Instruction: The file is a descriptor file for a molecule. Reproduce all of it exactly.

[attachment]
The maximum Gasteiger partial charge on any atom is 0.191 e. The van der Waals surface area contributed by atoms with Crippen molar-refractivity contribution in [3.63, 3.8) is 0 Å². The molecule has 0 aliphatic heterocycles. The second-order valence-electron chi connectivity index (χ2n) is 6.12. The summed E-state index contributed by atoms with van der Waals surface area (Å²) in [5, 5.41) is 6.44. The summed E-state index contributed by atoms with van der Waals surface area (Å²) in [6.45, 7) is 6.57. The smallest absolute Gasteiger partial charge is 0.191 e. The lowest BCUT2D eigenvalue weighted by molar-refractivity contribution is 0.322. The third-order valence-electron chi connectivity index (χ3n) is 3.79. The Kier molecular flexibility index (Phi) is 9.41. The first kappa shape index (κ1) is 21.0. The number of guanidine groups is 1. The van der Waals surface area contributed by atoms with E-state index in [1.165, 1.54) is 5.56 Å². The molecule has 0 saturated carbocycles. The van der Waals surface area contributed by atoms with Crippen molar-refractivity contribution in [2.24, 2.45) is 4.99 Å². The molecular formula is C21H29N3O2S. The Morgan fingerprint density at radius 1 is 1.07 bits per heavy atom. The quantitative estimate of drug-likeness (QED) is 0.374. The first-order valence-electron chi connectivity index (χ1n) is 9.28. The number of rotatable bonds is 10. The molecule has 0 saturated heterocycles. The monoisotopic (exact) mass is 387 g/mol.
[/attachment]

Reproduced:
The maximum Gasteiger partial charge on any atom is 0.191 e. The van der Waals surface area contributed by atoms with Crippen molar-refractivity contribution in [3.63, 3.8) is 0 Å². The molecule has 0 aliphatic heterocycles. The second-order valence-electron chi connectivity index (χ2n) is 6.12. The summed E-state index contributed by atoms with van der Waals surface area (Å²) in [5, 5.41) is 6.44. The summed E-state index contributed by atoms with van der Waals surface area (Å²) in [6.45, 7) is 6.57. The smallest absolute Gasteiger partial charge is 0.191 e. The lowest BCUT2D eigenvalue weighted by molar-refractivity contribution is 0.322. The third-order valence-electron chi connectivity index (χ3n) is 3.79. The Kier molecular flexibility index (Phi) is 9.41. The first kappa shape index (κ1) is 21.0. The number of guanidine groups is 1. The van der Waals surface area contributed by atoms with E-state index in [1.165, 1.54) is 5.56 Å². The molecule has 0 saturated carbocycles. The van der Waals surface area contributed by atoms with Crippen molar-refractivity contribution in [2.24, 2.45) is 4.99 Å². The molecular formula is C21H29N3O2S. The Morgan fingerprint density at radius 1 is 1.07 bits per heavy atom. The quantitative estimate of drug-likeness (QED) is 0.374. The first-order valence-electron chi connectivity index (χ1n) is 9.28. The number of rotatable bonds is 10. The molecule has 0 saturated heterocycles. The monoisotopic (exact) mass is 387 g/mol.